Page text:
Some had seen McCartney's monster set at Desert Trip last weekend while others were headed to the Empire Polo Club this weekend. And there were high desert locals, like brothers Jaime and Mario Correa, 25 and 26, respectively, of Joshua Tree, who plunked down $50 each, in cash, for the show of a lifetime. Jaime Correa was working on a car engine when he heard about the show Thursday morning. "This is crazy," Jaime Correa said. "I didn't wake up this morning expecting to be here."
None of us did--well, except Macca and his band, and the merch guys, since there were posters ($10) and two different Pappy & Harriet's McCartney T-shirts for sale ($30).
Fans started unofficially lining up details
A Moray pensioner’s recollection of meeting The Beatles in the swinging 60s has been published in a new book about the Fab Four. A “cheeky” John Lennon leaned out of a window at student nurse Adeline Reid while theatrically clutching his chest, and asked her to take his pulse.
The encounter took place when the Merseyside musicians were playing their first ever Scottish gig, at Elgin’s Two Red Shoes ballroom, in early 1963. While Mrs Reid was “embarrassed” by the group’s attention at the time, the meeting became a source of pride when they hit the big time just a week later with the release of Please Please Me.
Yesterday, the Keith retiree reflected on how “lucky” she was to have her own personal memory of the pop legends. She said: “I was in my late teens and stayed at a bed and breakfast near the Two Red Shoes, while studying at Dr Gray’s Hospital in Elgin.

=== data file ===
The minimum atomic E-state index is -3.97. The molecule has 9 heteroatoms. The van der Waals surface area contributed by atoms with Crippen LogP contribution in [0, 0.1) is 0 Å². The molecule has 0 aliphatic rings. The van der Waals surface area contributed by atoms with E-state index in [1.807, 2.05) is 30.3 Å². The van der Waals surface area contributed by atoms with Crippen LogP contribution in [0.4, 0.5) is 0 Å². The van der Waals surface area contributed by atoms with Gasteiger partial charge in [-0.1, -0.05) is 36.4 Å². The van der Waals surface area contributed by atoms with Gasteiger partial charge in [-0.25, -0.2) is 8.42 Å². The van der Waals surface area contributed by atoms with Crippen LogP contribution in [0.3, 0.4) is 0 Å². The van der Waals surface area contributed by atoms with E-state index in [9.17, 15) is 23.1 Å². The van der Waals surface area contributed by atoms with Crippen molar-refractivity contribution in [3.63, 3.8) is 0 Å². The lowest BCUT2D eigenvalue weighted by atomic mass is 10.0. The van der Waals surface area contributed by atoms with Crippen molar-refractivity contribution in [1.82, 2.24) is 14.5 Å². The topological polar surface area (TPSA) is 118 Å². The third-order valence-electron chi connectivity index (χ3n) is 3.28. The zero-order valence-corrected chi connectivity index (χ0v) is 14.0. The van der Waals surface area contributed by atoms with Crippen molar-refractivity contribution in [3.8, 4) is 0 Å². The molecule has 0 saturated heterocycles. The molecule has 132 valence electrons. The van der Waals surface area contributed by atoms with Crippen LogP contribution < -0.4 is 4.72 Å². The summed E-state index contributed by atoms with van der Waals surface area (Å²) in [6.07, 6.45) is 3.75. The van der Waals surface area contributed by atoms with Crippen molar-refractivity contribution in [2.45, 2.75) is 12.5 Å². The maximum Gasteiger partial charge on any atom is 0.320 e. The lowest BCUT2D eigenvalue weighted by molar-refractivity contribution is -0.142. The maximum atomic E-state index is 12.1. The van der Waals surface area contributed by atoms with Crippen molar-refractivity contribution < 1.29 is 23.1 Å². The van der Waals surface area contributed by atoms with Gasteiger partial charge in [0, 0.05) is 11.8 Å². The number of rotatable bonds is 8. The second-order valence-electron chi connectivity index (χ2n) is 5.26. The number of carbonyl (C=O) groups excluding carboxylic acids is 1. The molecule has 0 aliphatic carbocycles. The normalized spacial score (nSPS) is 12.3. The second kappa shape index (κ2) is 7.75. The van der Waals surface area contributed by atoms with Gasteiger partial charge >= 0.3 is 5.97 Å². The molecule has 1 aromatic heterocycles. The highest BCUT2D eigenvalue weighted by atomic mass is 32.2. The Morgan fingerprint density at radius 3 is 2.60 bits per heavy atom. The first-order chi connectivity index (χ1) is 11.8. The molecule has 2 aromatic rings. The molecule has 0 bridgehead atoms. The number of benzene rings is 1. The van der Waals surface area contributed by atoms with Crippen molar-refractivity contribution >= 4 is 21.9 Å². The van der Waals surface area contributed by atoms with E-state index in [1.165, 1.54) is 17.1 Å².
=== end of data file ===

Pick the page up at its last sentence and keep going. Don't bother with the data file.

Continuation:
“Next door, there was a boarding house where a lot of the acts that played there stayed. “That day, The Beatles were all hanging out of a window there – with John Lennon nearest to me. “He held his hand to his heart, saying ‘nursie, nursie’, “T details
SOMETIMES I THINK I’m the biggest Beatles fan in the world, which is probably how most Beatles obsessives feel. At age five, I attended my first Beatles convention; by age six, I could make the distinction between the group’s UK and US discographies. I was a savant in Fab Four trivia.
When I hear somebody say “the Beatles suck” (probably the textbook utterance of boilerplate iconoclasm), I take it personally. The Beatles raised me—my birthfather never paid a dime in child support, but he did leave me a turntable and ragged, water-damaged copies of 1962-1966 and 1967-1970 (also known as the Red and Blue Albums, respectively). As I got older and started surrounding myself with more and more Beatle-bashing, wannabe provocateurs, the band’s music would become my own little embryonic asylum away from the obscurantist chest-beating of punk and indie.
If the fact that I’m having fewer idiotic arguments about the band on social media is any indication, it appears that the music community has settled on the consensus that the Beatles were patently great (even if John Lennon was an asshole). But there’s one myth that even diehards like myself remain susceptible to: that Ring details